Our ENS vendor, Everbridge, is the leading provider of ENS systems in the world and the platform is deployed in more than 100 countries. The platform is in use by multiple federal, state and local government agencies, including multiple DOD and DHS departments. System security has been fully vetted by the USCG, USCG Auxiliary, DOD and DHS, as well as leading worldwide financial institutes.

Accelerate Response

Communication plays a critical role before, during, and following an incident. The Auxiliary Incident Management System (AIMS) provides quick and reliable communication capabilities that rapidly and reliably disseminate critical information and instructions, improve operational effectiveness, and ensure lifesafety.

Improve response times and coordination Efforts

Streamline and accelerate member mobilization, deployment, and on-the-ground coordination with efficient and accurate outreach capabilities. One person can communicate with tens, hundreds, or thousands of people anywhere, anytime, and via any communication method, including phone (land line, mobile, and satellite), email, instant messaging, SMS text messaging, fax, BlackBerry, PDA, pager. The AIMS Emergency Notification System automatically cycles through all USCG Auxiliary Department of Response specified communication devices, reducing the time it takes to get critical messages to the right people while freeing up staff to manage other critical tasks before, during, and after an incident.

Reduce Risk During Crises

AIMS provides the critical communication infrastructure necessary for responding to both routine and emergency incidents. AIMS significantly minimizes the risk of human error with an automated notification solution that systematically delivers clear, consistent messages to recipients on all communication devices and escalates the message as required. Access AIMS from your desktop, laptop, smart device, or by calling the 24/7 Everbridge Live Operator.

Keep Members on Task

Obsolete phone trees and calling lists divert usable manpower from planning or executing tasks and ties up critical communications infrastructure. AIMS automates deployment of assets, emergency notifications, and standard information dissemination by automating manual processes thereby freeing up staff to focus on more important tasking.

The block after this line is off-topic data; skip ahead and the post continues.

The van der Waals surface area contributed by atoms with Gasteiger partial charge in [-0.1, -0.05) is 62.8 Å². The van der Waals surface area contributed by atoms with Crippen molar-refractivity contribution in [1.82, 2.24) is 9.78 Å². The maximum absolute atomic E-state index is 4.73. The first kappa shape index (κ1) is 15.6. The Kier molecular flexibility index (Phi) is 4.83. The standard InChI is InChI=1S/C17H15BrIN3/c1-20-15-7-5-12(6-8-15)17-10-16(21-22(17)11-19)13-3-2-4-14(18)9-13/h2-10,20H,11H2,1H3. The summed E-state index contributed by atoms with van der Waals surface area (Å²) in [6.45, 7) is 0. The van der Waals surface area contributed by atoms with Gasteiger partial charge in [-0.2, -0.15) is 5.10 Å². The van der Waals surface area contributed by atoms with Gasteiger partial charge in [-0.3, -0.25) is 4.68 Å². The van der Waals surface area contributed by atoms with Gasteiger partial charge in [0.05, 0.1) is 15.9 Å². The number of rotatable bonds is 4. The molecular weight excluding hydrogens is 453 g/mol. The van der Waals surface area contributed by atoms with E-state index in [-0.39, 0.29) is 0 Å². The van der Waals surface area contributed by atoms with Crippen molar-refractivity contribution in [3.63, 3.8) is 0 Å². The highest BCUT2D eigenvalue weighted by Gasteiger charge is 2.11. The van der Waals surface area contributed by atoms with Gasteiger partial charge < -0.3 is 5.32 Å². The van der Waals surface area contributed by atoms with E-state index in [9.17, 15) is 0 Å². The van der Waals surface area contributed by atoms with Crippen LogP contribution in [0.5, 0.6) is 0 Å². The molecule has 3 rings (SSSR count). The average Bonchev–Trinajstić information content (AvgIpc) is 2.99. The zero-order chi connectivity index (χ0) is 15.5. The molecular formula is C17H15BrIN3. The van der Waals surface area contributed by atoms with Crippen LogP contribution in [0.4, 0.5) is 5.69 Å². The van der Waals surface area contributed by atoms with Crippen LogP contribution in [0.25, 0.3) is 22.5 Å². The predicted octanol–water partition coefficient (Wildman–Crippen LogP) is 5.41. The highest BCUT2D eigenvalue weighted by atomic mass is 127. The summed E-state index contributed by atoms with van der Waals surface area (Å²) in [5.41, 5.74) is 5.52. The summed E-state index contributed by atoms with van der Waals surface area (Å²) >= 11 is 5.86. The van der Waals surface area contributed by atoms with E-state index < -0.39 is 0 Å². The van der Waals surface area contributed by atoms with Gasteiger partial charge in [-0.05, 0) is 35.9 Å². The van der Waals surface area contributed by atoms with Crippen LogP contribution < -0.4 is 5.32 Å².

Maximize communication Channels.

AIMS delivers messages across all communication platforms, cycling through communication devices until the message is delivered. AIMS provides two way communications through the polling and quota messaging functionality.

Real Time Reporting

Real-time broadcast results give message senders full visibility into which communications paths are operable and receiving messages and which are not. The robust reporting functionality allows the Chain of Leadership to quickly and easily account for member life-safety as required by the Commandant.

I hope this helps you understand what AIMS is all about. One BIG issue with AIMS is that it seems to be accepted as SPAM. If you want to see that you get an AIMS message you must accept this email to be recived in your mailbox.

17 March 2010

2010 Make Way Ramp Education Kickoff on Friday and Saturday

FL76 Shipmates - Another cross post from

I know a few of you are getting these twice (once from and once from so I'll try to only repost the most important items).

On Friday 19MAR and Saturday 20MAR we will be kicking off our 2010 Make Way Education efforts with a presence at ramps and other selected locations around the region. Thank you to all who have signed up to assist with one or both days.

We've been conducting the on-the-water Make Way mission for a number of weeks and this is a great opportunity to get more of our members involved and educate our fellow boaters before they get underway.

While this is a mission some of us have done for years it may be new to others. To help members understand the issues and to promote consistency in our message I have prepared a mission job aids. I encourage all participants to review the job aid and provide feedback based on your prior experience and what you learn over this two morning effort. Feedback on the job aid approach is also welcome - we are looking at developing these for other local topics like invasive species awareness and cold water awareness.


[This document is uploaded to Scribd - if it does not display please visit:]
To download or print the document please visit the following link: here

The materials we have are described in the job aid.

There are currently materials for Make Way in the Auxiliary office at Sector Portland. Please be aware the supply is limited and only take as many flyers as you think you will use in these two days. Please coordinate with fellow participants at your ramp to assure you are not doubling up on supplies. We are working on re-supply but have not yet received materials. Unless you know traffic will be heavy please limit what you take to 50 flyers or packets per ramp per day. If there is no supply remaining, or if you take the last of the materials, please call or email me immediately and we will work to get you what you need.

Vessel Exams:
While this is not a VE focused operation VEs are welcome and encouraged to do VEs as time and conditions permit. Please focus on maximizing the quantity and quality of contacts which carry the Make Way message. Doing VEs, particularly if someone else is passing out flyers and having brief conversations may be the most effective approach for those particular boaters.

I would appreciate feedback as to where you were, what times, the number of contacts, the number of flyers distributed and any lessons learned via your FC with a cc to me: We will be reporting the results to the Sector Commander. This is a mission which can be reported as public affairs on your 7030.